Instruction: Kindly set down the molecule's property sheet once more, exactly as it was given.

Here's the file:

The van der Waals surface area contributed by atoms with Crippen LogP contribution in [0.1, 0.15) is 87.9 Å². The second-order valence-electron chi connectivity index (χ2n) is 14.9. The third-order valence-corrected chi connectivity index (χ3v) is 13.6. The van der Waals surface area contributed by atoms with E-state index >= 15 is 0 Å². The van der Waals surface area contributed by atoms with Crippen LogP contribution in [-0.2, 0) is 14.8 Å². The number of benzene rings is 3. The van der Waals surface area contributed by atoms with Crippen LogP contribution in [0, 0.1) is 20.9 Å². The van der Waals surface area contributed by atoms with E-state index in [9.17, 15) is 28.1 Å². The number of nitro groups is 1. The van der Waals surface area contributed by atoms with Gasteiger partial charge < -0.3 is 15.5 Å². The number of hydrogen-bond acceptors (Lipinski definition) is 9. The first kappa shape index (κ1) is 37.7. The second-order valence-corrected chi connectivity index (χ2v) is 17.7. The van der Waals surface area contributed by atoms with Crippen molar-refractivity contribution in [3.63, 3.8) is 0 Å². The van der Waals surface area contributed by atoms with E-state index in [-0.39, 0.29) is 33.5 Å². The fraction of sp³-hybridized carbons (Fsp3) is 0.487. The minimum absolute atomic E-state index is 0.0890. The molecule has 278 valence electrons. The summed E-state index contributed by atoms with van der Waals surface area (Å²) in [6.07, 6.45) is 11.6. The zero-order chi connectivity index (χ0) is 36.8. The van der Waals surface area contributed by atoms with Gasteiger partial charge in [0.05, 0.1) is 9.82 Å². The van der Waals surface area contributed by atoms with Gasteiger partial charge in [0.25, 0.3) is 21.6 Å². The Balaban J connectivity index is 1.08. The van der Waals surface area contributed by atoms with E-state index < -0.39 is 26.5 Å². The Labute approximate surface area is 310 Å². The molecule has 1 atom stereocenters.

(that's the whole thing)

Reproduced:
The van der Waals surface area contributed by atoms with Crippen LogP contribution in [0.1, 0.15) is 87.9 Å². The second-order valence-electron chi connectivity index (χ2n) is 14.9. The third-order valence-corrected chi connectivity index (χ3v) is 13.6. The van der Waals surface area contributed by atoms with E-state index >= 15 is 0 Å². The van der Waals surface area contributed by atoms with Crippen LogP contribution in [-0.2, 0) is 14.8 Å². The number of benzene rings is 3. The van der Waals surface area contributed by atoms with Crippen LogP contribution in [0, 0.1) is 20.9 Å². The van der Waals surface area contributed by atoms with E-state index in [9.17, 15) is 28.1 Å². The number of nitro groups is 1. The van der Waals surface area contributed by atoms with Gasteiger partial charge < -0.3 is 15.5 Å². The number of hydrogen-bond acceptors (Lipinski definition) is 9. The first kappa shape index (κ1) is 37.7. The second-order valence-corrected chi connectivity index (χ2v) is 17.7. The van der Waals surface area contributed by atoms with Crippen molar-refractivity contribution in [3.63, 3.8) is 0 Å². The van der Waals surface area contributed by atoms with E-state index in [-0.39, 0.29) is 33.5 Å². The fraction of sp³-hybridized carbons (Fsp3) is 0.487. The minimum absolute atomic E-state index is 0.0890. The molecule has 278 valence electrons. The summed E-state index contributed by atoms with van der Waals surface area (Å²) in [6.07, 6.45) is 11.6. The zero-order chi connectivity index (χ0) is 36.8. The van der Waals surface area contributed by atoms with Gasteiger partial charge in [0.05, 0.1) is 9.82 Å². The van der Waals surface area contributed by atoms with Gasteiger partial charge in [0.25, 0.3) is 21.6 Å². The Balaban J connectivity index is 1.08. The van der Waals surface area contributed by atoms with E-state index < -0.39 is 26.5 Å². The Labute approximate surface area is 310 Å². The molecule has 1 atom stereocenters.